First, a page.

I will show you how to make a wrap for a strait-walled aluminum water bottle out of 550 cord/paracord.  I will be using some decorative knots that are fairly easy to master during the process.  We will be using a modified Chinese Good luck knot and a Cross Knot.

You will need the following:

-An aluminum water bottle
-Four  stands of paracord each measuring 112" inches (448" total) or shorter depending on what you do at step 6.
-A lighter (for melting the ends of the paracords closed)
-Scissors or knife
-About 4-6 Hours

Step 1: Choosing the Water Bottle

The water bottle I chose to use was a generic aluminum water bottle I got a Kohl's Department store for about $5 two years ago.  It was a good candidate for this project because it is strait-walled and has a large mouth.  Feel free to use one that has curves to it, it will just be a bit harder to get a tight weave on it since you will have to weave it while it is on the bottle.

Step 2: Starting the Weave

First we will start the Chinese Good Luck knot for the base knot.  Take the four strands of paracord and fold them in half.  Put a 90 degree bend in the middle and roll the ends up to make it shorter if you want.  Then Just follow the steps below.  Make sure cinch it up tight before continuing on to the next steps.

Step 3: Starting a Cross Knot

Now we have 8 stands.  

Step 1:  Take two of the strands that are next to each other and make an S shape out of the cord having the right-most one cross over the left strand bringing the bottom half of the S under the left strand.  

Step 2:  Bring the left strand underneath the S and feed it between the two cords at the very top to the left of itself.

Step 3:  Now feed the same end through the bottom of the S in step 1 and pull it tight.

Now repeat 3 more times to have 4 cross knots evenly spaced from the Chinese Knot.

Step 4: Starting the Diamond Pattern

Now that we have four knots that come over the bottom of the water bottle we can begin the diamond pattern of the weave.

Take the right strand and the left strand from knots that are next to each other and make a cross knot between them.  Leave about 1" between the knots to get a good symmetrical pattern.  Now repeat three more times again with the knots next to it.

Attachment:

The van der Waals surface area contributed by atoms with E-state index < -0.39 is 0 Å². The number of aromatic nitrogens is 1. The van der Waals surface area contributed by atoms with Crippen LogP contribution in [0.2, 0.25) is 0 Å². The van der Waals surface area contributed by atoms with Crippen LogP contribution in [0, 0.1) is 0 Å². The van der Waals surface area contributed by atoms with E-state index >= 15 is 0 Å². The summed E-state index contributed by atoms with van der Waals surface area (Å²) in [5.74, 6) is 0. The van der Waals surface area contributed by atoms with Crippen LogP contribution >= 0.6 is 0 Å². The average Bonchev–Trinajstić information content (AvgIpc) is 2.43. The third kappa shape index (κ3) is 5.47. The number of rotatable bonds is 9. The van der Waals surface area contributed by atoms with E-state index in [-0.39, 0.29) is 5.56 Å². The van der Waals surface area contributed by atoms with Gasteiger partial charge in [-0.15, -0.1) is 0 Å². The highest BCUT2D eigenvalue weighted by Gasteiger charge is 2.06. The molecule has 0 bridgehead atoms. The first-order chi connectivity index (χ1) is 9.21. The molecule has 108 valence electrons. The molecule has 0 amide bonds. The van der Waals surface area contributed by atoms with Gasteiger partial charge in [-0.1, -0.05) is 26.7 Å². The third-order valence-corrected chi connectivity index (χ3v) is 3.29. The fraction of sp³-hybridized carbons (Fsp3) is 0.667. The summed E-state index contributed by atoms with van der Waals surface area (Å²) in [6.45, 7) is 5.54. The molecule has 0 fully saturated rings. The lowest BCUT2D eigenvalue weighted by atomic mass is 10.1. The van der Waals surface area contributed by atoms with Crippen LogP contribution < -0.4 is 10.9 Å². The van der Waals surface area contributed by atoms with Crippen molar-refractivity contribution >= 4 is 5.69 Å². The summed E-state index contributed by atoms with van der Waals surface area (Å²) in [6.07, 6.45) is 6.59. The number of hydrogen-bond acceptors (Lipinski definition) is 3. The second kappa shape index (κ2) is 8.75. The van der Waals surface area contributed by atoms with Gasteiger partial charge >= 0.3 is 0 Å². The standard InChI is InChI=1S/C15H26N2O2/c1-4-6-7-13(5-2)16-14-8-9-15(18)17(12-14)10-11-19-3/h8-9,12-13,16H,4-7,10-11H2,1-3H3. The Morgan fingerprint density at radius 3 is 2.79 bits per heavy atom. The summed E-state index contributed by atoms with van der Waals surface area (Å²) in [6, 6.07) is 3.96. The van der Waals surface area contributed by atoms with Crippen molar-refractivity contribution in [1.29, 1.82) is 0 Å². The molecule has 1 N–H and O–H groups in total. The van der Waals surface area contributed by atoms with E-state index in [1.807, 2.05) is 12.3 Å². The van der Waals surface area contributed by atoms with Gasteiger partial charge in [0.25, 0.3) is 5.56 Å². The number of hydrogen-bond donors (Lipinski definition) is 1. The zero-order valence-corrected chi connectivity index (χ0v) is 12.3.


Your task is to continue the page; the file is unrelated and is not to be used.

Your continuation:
Step 5: Continuing the Diamond Pattern

Now just keep repeating the diamond pattern until you reach the desired length that you would like.

Step 6: Crossroads

At this point you can do one of two things you can either end the weave here and just tie some cross knots closer together to have them squeeze the neck of the bottle or you can continue on and make a handle for it and also have a weave you can slide off if you needed to ever wash to bottle.  I am going to go with the latter of the two options.

We are just going to narrow the weave down to two 2 groups of 4 strands now for the handles.  To do this just take two of the strands and now treat them as one strand and make another cross knot further up.  I have 2" of cord from the small cross knot to the large knot to begin the handle.

Now just make the cross knots really close to each other and you will get a thick flat handle.

Step 7: Joining the Strands Together

Joining the strands together can be quit tricky.  What I did is combine two cross knots at the top.  After I tied two cross knots as you can see in the second picture I took all 8 of the cords and feed them up through the square hole that is in the center with the strands facing upwards.  I trimmed them evenly and then fused all of the ends together with the lighter.  Not as pretty as I wanted the finish knot to be but I could not think of another way to bring the ends together.

Step 8: Finished

And you are finished.  I decided to make that wrap removable just in-case you wanted to wash the water bottle and you would not have to wait for the weave to dry.  Thinking about it you could make that same type of  weave for a wine bottle or any other type of container if you wanted to tote it around with you.
<p>Love it! Great instructions! I made the handle with a different knot and added a buckle... just perfect, thank you :)</p>
<p>Just finished my 1L and cup Carrier! Great Job with the instructions, the pictures saved me time and again!</p>
I made it for my Stanley water bottle. I used a small plastic buckle on the strap to make it easy to clip onto my belt, pack or tree branch.
Next step is to braid a strap using the same size buckle to use as a removable sling for &quot;over the shoulder&quot; carry.
<p>Wonderful instructions, very clear. Thank you. I finished the top knot by separately joining the eight strands into 4 loops. It looks kind of elegant and also creates a nice place to hang the bottle or hook a carabiner. I also added a loop of paracord at the bottle neck, with a cord barrel lock, to cinch the whole thing in place. </p>